Concussion Recognition Tool 5. To help identify concussion in children, adolescents, and adults

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TOOL 2.1: Physical Examination

All patients presenting with a suspected acute concussion in the emergency department or office setting should undergo a complete physical examination that includes a neurological examination and cervical spine examination, as well as examination for any other traumatic injury. Depending on the patient‘s presenting or prolonged symptoms, supplementary physical examination tests can be considered. This also depends on the healthcare professional‘s experience in performing and interpreting these objective tests.


Core physical examination: neurological and cervical spine examination 


Neurological examination

  • Glasgow Coma Scale (GCS) scoring
  • Vital signs (resting heart rate, blood pressure)
  • Screen for signs of orbital trauma or calvarial or basilar skull fracture signs (raccoon eyes, battle sign, hemotympanum)
  • Screening for other trauma
  • Cranial nerve examination (fundoscopy, pupillary function, visual acuity, visual fields, extra-ocular movements, facial sensation and motor function, hearing, palate symmetry, trapezius strength, tongue movements)
  • Pronator drift, motor function, and tone/bulk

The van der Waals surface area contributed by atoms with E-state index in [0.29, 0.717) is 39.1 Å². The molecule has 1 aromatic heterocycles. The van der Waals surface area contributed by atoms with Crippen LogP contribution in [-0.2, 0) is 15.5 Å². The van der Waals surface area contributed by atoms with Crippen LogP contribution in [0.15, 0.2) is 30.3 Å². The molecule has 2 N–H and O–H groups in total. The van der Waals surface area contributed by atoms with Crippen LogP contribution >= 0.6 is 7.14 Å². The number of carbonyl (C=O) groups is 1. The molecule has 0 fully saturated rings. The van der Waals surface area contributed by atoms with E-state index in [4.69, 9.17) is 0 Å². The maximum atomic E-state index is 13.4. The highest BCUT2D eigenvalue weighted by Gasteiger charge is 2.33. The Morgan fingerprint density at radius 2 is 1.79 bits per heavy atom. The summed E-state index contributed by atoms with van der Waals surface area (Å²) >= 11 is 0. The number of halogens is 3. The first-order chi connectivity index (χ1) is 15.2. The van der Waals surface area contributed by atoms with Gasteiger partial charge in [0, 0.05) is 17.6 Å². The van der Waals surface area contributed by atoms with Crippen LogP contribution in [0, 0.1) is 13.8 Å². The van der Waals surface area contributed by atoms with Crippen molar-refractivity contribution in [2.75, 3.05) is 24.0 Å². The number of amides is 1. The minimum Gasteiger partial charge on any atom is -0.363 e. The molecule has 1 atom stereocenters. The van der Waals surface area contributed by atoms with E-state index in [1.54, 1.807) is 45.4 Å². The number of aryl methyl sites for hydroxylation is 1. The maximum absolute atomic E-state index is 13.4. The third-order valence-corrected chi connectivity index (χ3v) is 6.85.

• Sensory function
  • Reflexes
  • Cerebellar testing (finger-to-nose, rapid alternating movements)
  • Balance (tandem stance, one leg stance, Romberg)
  • Gait (tandem gait)
  • Cognitive screen (concentration, immediate, and delayed recall components of the SCAT5 and Child SCAT5 can be considered)

Cervical spine examination

  • Palpation of cervical spine and posterior and anterior paraspinal musculature (tenderness or reactive muscle guarding)
  • Range of motion

 

Supplemental tests

Healthcare professional experience and comfort with these tests may vary. If a child/ adolescent develops prolonged post-concussion symptoms, consider referring to an interdisciplinary concussion team.

For patients with prolonged dizziness, vertigo, postural imbalance or motion sensitivity

  • Dix-Hallpike test (to assess for benign paroxysmal positional vertigo)
  • Head thrust test (to assess vestibulo-ocular reflex)
  • Balance Error Scoring System (for balance)

For patients with prolonged blurred vision, difficulty focusing, headaches with visual stimulation, and motion sensitivity

  • Cover/Uncover test
  • Convergence
  • Accommodation
  • Horizontal and vertical saccades
  • Smooth pursuits
  • Head thrust testing

The healthcare professional should also note if performing these tests significantly recreates or exacerbates the patient‘s symptoms.

For patients with jaw/temporo-mandibular joint pain or discomfort

  • Inspection of jaw alignment and occlusion
  • Observation of active movements
  • Palpation of the jaw and the temporo-mandibular joints
  • Otoscopic examination